(August 25, Chalmette / New Orleans) The St. Bernard cancer epidemic, recently reported in a Tumor Registry study, has Chalmette residents demanding that the registry educate itself about the millions of pounds of carcinogenic pollution in their community. “We are concerned about the effects that Mobil’s chemicals could be having on us,” said Ken Ford, President of the St. Bernard Citizens for Environmental Quality. “We are the neighbors of that refinery, and their emissions could cause cancer or illness.”
Exxon Mobil is currently being sued for violating the Clean Air Act, including leaking seals on benzene tanks. Benzene is a known carcinogen. “This latest study is one more reason why Chalmette should be considered a national toxic disaster area,” said Denny Larson of the Refinery Reform Campaign. “Not only are people being poisoned by illegal toxic dumping, but state agencies turn a blind eye to the real source of the problem.”
According to Exxon Mobil’s own reports, the refinery is the largest source of benzene, a known carcinogen, in St. Bernard Parish. Over the last 16 months, residents have detected benzene in ten air samples, taken when the wind was blowing a foul odor from the refinery to their neighborhood.
Three organizations – The St. Bernard Citizens for Environmental Quality, The Louisiana Bucket Brigade and Refinery Reform Campaign – have invited state epidemiologist Catherine Correa to meet with them to take a tour of the Chalmette neighborhoods battered by Exxon Mobil’s pollution.
Despite Ms. Correa’s initial statement that the Tumor Registry study did not determine causation, she later violated the tenant by claiming, without any factual documentation, that industry was not responsible for the increased cancer. “We are extremely concerned that a Louisiana public official is using her role to defend industry that dumps millions of pounds of cancer causing chemicals on innocent people,” said Anne Rolfes, Director of the Louisiana Bucket Brigade. “We hope to educate her with this tour. We will encourage her to retract her statement which has not been corroborated by any facts.”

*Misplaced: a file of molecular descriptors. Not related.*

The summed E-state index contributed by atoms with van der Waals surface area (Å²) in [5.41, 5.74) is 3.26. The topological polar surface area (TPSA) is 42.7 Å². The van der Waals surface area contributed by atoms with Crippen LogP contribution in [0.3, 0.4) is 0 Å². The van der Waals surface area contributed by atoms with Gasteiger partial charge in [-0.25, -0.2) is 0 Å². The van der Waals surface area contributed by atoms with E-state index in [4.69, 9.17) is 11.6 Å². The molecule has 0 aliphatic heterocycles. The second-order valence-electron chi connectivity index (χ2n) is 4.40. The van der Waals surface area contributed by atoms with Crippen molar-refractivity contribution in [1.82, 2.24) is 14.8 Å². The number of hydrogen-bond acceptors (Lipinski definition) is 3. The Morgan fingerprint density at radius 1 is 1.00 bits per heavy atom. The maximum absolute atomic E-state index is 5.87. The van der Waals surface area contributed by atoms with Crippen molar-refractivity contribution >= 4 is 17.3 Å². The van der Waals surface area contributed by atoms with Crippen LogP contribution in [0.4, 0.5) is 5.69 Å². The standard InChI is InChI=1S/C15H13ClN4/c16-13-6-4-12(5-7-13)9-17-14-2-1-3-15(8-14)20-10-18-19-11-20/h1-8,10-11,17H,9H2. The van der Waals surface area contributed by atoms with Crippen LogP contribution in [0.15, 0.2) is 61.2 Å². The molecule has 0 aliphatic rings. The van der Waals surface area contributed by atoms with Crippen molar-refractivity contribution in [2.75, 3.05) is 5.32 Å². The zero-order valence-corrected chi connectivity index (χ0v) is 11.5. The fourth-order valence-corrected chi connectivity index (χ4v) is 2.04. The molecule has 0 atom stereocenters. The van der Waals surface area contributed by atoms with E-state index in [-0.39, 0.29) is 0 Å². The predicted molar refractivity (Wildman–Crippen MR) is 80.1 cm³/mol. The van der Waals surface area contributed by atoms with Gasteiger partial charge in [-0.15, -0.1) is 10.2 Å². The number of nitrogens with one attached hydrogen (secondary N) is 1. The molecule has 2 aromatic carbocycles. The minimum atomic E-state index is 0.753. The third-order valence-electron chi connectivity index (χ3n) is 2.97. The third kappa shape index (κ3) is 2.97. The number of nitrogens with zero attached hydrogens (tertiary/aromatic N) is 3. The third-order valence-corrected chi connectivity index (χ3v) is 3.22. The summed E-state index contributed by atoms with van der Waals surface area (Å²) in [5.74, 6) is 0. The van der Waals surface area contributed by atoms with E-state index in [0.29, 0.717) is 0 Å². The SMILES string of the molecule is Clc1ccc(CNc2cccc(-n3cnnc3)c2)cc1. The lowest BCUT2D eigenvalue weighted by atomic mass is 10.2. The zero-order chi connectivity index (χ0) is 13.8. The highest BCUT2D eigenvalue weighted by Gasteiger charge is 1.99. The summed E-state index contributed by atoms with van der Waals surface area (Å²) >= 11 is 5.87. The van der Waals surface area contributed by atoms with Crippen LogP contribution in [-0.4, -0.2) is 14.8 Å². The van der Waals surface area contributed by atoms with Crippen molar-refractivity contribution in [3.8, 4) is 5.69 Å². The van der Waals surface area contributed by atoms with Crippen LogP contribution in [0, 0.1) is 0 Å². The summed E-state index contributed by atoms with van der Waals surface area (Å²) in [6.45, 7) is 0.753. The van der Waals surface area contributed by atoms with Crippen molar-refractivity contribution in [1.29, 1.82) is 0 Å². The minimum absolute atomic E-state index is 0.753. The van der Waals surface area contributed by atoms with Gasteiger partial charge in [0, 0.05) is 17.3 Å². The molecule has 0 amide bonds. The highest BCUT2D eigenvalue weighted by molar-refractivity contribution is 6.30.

The groups are sending an invitation letter to Ms. Correa today. “We would like to educate her and show our side of the story,” said Mr. Ford. “Many people who don’t live near Mobil make comments that Mobil is good to the neighbors. But the people in Chalmette Vista – the real neighbors right next door – disagree.”
Fine particulate matter is also a cause for concern. Such matter has been reported by the Journal of American Medicine to be associated with lung cancer mortality. Mobil’s fine petroleum coke dust, documented in the neighborhood by the Department of Environmental Quality, is a constant irritant. “We are tired of having Mobil’s soot all over our property and our homes,” said Mr. Ford. “What is it doing to our lungs?”